Chess players calls for more youth participation in intellectual games


By Yakubu Maikudi

Every 20th of July is marked as World Chess Day.

The International Chess Federation, also known by its French acronym FIDE (Fédération Internationale des Échecs), is an international organization based in Switzerland that connects various national chess federations and serves as the governing body for international chess competitions.

FIDE was founded in Paris, France, on July 20, 1924, with the motto “Gens una sumus,” Latin for “We are one Family.” In 1999, FIDE was recognized by the International Olympic Committee (IOC). Currently, FIDE has 200 member federations as of May 2022.

Despite chess being an intellectual and strategic game played by two players, Nigeria has been a member, with only a few experts in the game.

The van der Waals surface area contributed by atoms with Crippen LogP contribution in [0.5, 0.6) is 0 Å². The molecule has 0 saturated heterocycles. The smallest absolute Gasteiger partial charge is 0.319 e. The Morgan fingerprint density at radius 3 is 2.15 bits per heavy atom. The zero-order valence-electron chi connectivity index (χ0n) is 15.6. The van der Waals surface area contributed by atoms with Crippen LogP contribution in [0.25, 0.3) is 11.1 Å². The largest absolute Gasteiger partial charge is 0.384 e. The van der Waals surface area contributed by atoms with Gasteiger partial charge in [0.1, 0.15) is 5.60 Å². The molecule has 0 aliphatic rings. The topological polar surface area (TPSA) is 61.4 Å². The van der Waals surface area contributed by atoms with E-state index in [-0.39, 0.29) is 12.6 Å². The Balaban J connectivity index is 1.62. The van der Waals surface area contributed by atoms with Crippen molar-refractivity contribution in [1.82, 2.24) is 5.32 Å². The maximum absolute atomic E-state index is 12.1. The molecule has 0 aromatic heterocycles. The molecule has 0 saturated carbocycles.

Chess is often considered a game for the wealthy, intellectuals, educated individuals, and sometimes the elderly.

In Gombe, the commemoration of World Chess Day was mediocre due to the limited number of people who played or understood the rules of the game, despite its popularity worldwide, it was surprising that many youths were unfamiliar with chess.

Mr. Aliyu Usman, a chess player living in Gombe’s state low-cost housing area, mentioned that the chess association has been in existence since 1990.

Another resident, Mr. Bashir Haruna Garba, from Bolari Quarters, expressed concern that the current generation lacks interest in brain-cracking games like chess, focusing more on physical and video games.

He urged schools and the authorities concerned to encourage youths to participate in games like Scrabble and chess competitions to sharpen their minds.

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